Saturday, May 9, 2009

Update: Three Interesting, if Unrelated, Items (Previously Just Two)

Update: Three Interesting, if Unrelated Items

I'm not going to write about this. This particular post, I feel, is full. But, I do strongly encourage you read this post on honoring the abolitionist John Brown's birthday.

My comments will come in italics:

I won't lie. As much as anything else, this is hilarious! But, above that, this indicates the power women have in regards to sex when we work as a group. Now. I know "Momma got needs," and so the fact that the boycott was only a week kinda worked in women's favor. It it was a year-long boycott or an indefinite boycott, maybe enough women would've fallen off the band wagon to make the other women's celibacy kind of pointless. I don't know. But women do have power in regards to sex when we work as a group. This applies to the US to the extent that, and here's something maybe politically incorrect, not all females having pre-marital and even marital sex really want to. They just want to be in a relationship. Undoubtedly this affects teenagers and maybe women in their early twenties more than it could maybe apply to other women. That said, how many of you unmarried ladies are having sex when you really don't want to, even if you do want to have sex? I guess I'm saying that more women want to wait to have sex, even if they don't necessarily want to wait till marriage. And if more women stuck to their guns, I think some of the pressure to have sex, especially on young girls, would lift. I could be wrong. I'm stating this completely from opinion with not a lot of scientific research.

I would also like to point out that this indicates the power women have when we work together, period, for anything. Sex may be the most apparent thing that occurs to women in regard to shared power, but here in the US, we have substantial political clout. Remember, women make up the majority of voters. Whatever we want, if we worked together, we could get. More days for family leave. Affirmative action. Equal pay. More vacation days. The US works more days out of the year than any other industrialized nation. The English and French don't understand how we maintain emotional and mental health with only 2 weeks of paid vacation. I don't think we do. And we certainly don't maintain any kind of political health. People are so busy and tired from one day to the next, they don't really pay attention to what's going on in their local, state, and federal governments. They don't really pay attention to policy debates. Sound bites stand in for substantative arguments.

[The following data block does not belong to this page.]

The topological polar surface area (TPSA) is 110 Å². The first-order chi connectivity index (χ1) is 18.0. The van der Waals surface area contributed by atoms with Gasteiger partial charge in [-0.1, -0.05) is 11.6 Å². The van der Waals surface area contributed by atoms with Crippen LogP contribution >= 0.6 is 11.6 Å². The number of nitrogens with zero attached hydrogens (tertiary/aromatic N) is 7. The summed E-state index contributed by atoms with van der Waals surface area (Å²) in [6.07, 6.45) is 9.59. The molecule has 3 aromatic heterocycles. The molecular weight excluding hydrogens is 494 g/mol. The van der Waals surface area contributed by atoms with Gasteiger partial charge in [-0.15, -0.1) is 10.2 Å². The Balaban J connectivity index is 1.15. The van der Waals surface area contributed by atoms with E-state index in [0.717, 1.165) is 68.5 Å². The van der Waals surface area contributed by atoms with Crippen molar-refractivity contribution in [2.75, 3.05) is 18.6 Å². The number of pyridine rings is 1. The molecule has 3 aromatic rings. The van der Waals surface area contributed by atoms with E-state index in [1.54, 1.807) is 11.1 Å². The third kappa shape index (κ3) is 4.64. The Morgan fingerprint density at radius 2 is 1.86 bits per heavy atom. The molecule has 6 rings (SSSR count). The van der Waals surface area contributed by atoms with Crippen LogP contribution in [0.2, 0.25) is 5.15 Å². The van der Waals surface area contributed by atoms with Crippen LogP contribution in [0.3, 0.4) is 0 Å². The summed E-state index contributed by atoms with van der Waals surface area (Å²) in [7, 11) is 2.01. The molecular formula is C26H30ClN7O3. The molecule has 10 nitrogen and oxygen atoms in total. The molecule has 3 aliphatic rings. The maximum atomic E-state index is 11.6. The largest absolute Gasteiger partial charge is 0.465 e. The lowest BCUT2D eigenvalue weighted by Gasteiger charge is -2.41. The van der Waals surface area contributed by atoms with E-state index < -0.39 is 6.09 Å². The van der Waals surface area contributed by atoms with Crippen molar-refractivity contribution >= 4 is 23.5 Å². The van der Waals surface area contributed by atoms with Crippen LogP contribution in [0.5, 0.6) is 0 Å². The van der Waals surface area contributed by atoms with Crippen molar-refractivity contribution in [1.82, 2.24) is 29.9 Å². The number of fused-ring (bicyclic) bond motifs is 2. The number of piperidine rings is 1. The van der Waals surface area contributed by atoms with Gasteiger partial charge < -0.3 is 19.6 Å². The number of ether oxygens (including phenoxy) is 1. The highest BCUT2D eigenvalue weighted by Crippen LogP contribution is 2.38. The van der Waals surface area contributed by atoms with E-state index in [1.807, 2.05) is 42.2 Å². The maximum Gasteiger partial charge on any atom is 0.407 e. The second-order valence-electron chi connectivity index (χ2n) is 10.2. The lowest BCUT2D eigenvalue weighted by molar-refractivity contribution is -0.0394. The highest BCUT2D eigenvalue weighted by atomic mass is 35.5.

Take healthcare, for example. The conservatives don't want public healthcare just for its own sake. Not that it's bad. Not about keeping government small. They just don't want public healthcare taking money from the large and power insurance companies. Have you heard these people? They'll go for healthcare reform so long as there's not the option to buy into government provide healthcare competing with the various private options. Two problems with this: 1) whatever happened to the concept of free market competition? 2) I thought anything provided by the government was substantially inferior to anything provided by the private sector. Why the worry about government insurance competing with private insurance? But what the publicans will say is that they don't want state beauracracy making decisions that doctors and patients should be making. If more voters would think about it, that argument is empty. First off, no one's suggesting government beauracracy make decisions that doctors should be making. Secondly, it's not like private insurance cos aren't denying claims and costing people their lives all the time. That's part of what's keep the cost of private insurance so high! Paying to have enough people to deny claims.

And speaking of healthcare and women, if enough women worked together to get single-payer healthcare, we could have it. I am woman, here me roar!